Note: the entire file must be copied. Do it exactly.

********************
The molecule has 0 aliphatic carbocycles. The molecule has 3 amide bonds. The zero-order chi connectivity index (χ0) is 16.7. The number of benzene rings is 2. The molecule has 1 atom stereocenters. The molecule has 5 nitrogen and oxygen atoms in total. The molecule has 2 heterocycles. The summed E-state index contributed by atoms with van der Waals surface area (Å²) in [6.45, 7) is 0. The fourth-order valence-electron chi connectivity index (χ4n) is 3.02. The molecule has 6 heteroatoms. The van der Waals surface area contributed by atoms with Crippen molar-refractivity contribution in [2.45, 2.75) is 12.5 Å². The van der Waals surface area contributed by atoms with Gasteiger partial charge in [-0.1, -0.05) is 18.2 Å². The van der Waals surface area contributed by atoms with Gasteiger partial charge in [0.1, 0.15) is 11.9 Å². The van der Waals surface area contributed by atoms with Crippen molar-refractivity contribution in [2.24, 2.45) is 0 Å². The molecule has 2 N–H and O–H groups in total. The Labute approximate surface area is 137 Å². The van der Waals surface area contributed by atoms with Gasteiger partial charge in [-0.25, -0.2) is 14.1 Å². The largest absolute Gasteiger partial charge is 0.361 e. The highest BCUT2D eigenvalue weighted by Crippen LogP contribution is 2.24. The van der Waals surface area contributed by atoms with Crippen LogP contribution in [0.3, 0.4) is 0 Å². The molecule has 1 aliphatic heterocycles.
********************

The molecule has 0 aliphatic carbocycles. The molecule has 3 amide bonds. The zero-order chi connectivity index (χ0) is 16.7. The number of benzene rings is 2. The molecule has 1 atom stereocenters. The molecule has 5 nitrogen and oxygen atoms in total. The molecule has 2 heterocycles. The summed E-state index contributed by atoms with van der Waals surface area (Å²) in [6.45, 7) is 0. The fourth-order valence-electron chi connectivity index (χ4n) is 3.02. The molecule has 6 heteroatoms. The van der Waals surface area contributed by atoms with Crippen molar-refractivity contribution in [2.45, 2.75) is 12.5 Å². The van der Waals surface area contributed by atoms with Gasteiger partial charge in [-0.1, -0.05) is 18.2 Å². The van der Waals surface area contributed by atoms with Gasteiger partial charge in [0.1, 0.15) is 11.9 Å². The van der Waals surface area contributed by atoms with Crippen molar-refractivity contribution in [2.24, 2.45) is 0 Å². The molecule has 2 N–H and O–H groups in total. The Labute approximate surface area is 137 Å². The van der Waals surface area contributed by atoms with Gasteiger partial charge in [-0.25, -0.2) is 14.1 Å². The largest absolute Gasteiger partial charge is 0.361 e. The highest BCUT2D eigenvalue weighted by Crippen LogP contribution is 2.24. The van der Waals surface area contributed by atoms with Crippen LogP contribution in [0.3, 0.4) is 0 Å². The molecule has 1 aliphatic heterocycles.